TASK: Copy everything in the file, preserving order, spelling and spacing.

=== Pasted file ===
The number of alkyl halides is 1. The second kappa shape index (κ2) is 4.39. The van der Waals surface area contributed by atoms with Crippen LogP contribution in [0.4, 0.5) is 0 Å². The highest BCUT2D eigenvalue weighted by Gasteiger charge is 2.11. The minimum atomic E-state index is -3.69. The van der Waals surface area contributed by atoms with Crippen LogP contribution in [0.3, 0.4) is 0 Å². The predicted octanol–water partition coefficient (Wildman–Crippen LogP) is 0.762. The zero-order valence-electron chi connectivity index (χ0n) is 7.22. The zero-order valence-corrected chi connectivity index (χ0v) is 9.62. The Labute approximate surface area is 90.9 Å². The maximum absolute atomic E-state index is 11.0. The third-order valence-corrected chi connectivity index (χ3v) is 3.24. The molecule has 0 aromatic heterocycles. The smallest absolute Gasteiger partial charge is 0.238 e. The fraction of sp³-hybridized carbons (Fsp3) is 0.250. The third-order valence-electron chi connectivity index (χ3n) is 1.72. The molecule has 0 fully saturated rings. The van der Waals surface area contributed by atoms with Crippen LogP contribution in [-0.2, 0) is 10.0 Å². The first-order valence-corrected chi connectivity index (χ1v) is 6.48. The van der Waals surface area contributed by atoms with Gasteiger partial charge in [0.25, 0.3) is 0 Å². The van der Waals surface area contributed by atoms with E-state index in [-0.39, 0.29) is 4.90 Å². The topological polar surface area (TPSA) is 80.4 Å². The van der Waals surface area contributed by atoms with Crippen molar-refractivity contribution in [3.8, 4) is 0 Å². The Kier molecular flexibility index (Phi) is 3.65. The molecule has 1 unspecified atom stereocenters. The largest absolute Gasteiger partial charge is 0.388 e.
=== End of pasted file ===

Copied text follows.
The number of alkyl halides is 1. The second kappa shape index (κ2) is 4.39. The van der Waals surface area contributed by atoms with Crippen LogP contribution in [0.4, 0.5) is 0 Å². The highest BCUT2D eigenvalue weighted by Gasteiger charge is 2.11. The minimum atomic E-state index is -3.69. The van der Waals surface area contributed by atoms with Crippen LogP contribution in [0.3, 0.4) is 0 Å². The predicted octanol–water partition coefficient (Wildman–Crippen LogP) is 0.762. The zero-order valence-electron chi connectivity index (χ0n) is 7.22. The zero-order valence-corrected chi connectivity index (χ0v) is 9.62. The Labute approximate surface area is 90.9 Å². The maximum absolute atomic E-state index is 11.0. The third-order valence-corrected chi connectivity index (χ3v) is 3.24. The molecule has 0 aromatic heterocycles. The smallest absolute Gasteiger partial charge is 0.238 e. The fraction of sp³-hybridized carbons (Fsp3) is 0.250. The third-order valence-electron chi connectivity index (χ3n) is 1.72. The molecule has 0 fully saturated rings. The van der Waals surface area contributed by atoms with Crippen LogP contribution in [-0.2, 0) is 10.0 Å². The first-order valence-corrected chi connectivity index (χ1v) is 6.48. The van der Waals surface area contributed by atoms with Gasteiger partial charge in [0.25, 0.3) is 0 Å². The van der Waals surface area contributed by atoms with E-state index in [-0.39, 0.29) is 4.90 Å². The topological polar surface area (TPSA) is 80.4 Å². The van der Waals surface area contributed by atoms with Crippen molar-refractivity contribution in [3.8, 4) is 0 Å². The Kier molecular flexibility index (Phi) is 3.65. The molecule has 1 unspecified atom stereocenters. The largest absolute Gasteiger partial charge is 0.388 e.